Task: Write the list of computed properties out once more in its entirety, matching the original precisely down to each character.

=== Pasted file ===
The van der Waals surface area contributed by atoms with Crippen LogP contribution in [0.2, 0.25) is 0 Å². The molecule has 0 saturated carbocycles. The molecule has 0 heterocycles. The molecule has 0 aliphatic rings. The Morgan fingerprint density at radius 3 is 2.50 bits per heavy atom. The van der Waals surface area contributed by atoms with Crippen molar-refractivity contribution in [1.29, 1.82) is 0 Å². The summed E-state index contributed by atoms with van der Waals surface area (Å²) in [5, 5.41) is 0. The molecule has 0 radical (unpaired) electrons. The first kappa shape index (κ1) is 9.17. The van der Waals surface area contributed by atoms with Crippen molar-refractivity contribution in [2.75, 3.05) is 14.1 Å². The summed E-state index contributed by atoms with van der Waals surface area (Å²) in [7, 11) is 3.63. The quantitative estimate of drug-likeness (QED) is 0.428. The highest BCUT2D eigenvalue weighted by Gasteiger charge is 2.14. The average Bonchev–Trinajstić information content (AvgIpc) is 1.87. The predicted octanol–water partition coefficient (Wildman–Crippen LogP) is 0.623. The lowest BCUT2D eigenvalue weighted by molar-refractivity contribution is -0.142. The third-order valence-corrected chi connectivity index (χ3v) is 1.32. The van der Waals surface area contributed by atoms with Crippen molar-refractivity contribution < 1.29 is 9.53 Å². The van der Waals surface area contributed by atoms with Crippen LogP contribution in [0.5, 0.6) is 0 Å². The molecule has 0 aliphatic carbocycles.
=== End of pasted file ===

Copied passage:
The van der Waals surface area contributed by atoms with Crippen LogP contribution in [0.2, 0.25) is 0 Å². The molecule has 0 saturated carbocycles. The molecule has 0 heterocycles. The molecule has 0 aliphatic rings. The Morgan fingerprint density at radius 3 is 2.50 bits per heavy atom. The van der Waals surface area contributed by atoms with Crippen molar-refractivity contribution in [1.29, 1.82) is 0 Å². The summed E-state index contributed by atoms with van der Waals surface area (Å²) in [5, 5.41) is 0. The molecule has 0 radical (unpaired) electrons. The first kappa shape index (κ1) is 9.17. The van der Waals surface area contributed by atoms with Crippen molar-refractivity contribution in [2.75, 3.05) is 14.1 Å². The summed E-state index contributed by atoms with van der Waals surface area (Å²) in [7, 11) is 3.63. The quantitative estimate of drug-likeness (QED) is 0.428. The highest BCUT2D eigenvalue weighted by Gasteiger charge is 2.14. The average Bonchev–Trinajstić information content (AvgIpc) is 1.87. The predicted octanol–water partition coefficient (Wildman–Crippen LogP) is 0.623. The lowest BCUT2D eigenvalue weighted by molar-refractivity contribution is -0.142. The third-order valence-corrected chi connectivity index (χ3v) is 1.32. The van der Waals surface area contributed by atoms with Crippen molar-refractivity contribution < 1.29 is 9.53 Å². The van der Waals surface area contributed by atoms with Crippen LogP contribution in [0.5, 0.6) is 0 Å². The molecule has 0 aliphatic carbocycles.